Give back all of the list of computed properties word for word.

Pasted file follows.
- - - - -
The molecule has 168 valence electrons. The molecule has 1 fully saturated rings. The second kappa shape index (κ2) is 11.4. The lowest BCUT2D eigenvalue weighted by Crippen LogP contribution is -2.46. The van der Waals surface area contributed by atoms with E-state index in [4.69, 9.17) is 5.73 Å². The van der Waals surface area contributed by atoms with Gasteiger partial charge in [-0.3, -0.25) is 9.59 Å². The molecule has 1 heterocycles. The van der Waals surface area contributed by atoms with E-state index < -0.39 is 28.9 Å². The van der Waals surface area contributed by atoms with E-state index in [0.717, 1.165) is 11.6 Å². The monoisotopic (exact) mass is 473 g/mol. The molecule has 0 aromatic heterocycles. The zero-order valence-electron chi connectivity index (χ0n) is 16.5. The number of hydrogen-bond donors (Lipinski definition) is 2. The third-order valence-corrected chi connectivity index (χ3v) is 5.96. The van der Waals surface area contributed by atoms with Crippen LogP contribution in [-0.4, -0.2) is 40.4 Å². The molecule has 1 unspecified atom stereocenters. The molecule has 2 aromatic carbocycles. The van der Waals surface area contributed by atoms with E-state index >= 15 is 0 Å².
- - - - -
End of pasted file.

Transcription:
The molecule has 168 valence electrons. The molecule has 1 fully saturated rings. The second kappa shape index (κ2) is 11.4. The lowest BCUT2D eigenvalue weighted by Crippen LogP contribution is -2.46. The van der Waals surface area contributed by atoms with E-state index in [4.69, 9.17) is 5.73 Å². The van der Waals surface area contributed by atoms with Gasteiger partial charge in [-0.3, -0.25) is 9.59 Å². The molecule has 1 heterocycles. The van der Waals surface area contributed by atoms with E-state index < -0.39 is 28.9 Å². The van der Waals surface area contributed by atoms with E-state index in [0.717, 1.165) is 11.6 Å². The monoisotopic (exact) mass is 473 g/mol. The molecule has 0 aromatic heterocycles. The zero-order valence-electron chi connectivity index (χ0n) is 16.5. The number of hydrogen-bond donors (Lipinski definition) is 2. The third-order valence-corrected chi connectivity index (χ3v) is 5.96. The van der Waals surface area contributed by atoms with Crippen LogP contribution in [-0.4, -0.2) is 40.4 Å². The molecule has 1 unspecified atom stereocenters. The molecule has 2 aromatic carbocycles. The van der Waals surface area contributed by atoms with E-state index >= 15 is 0 Å².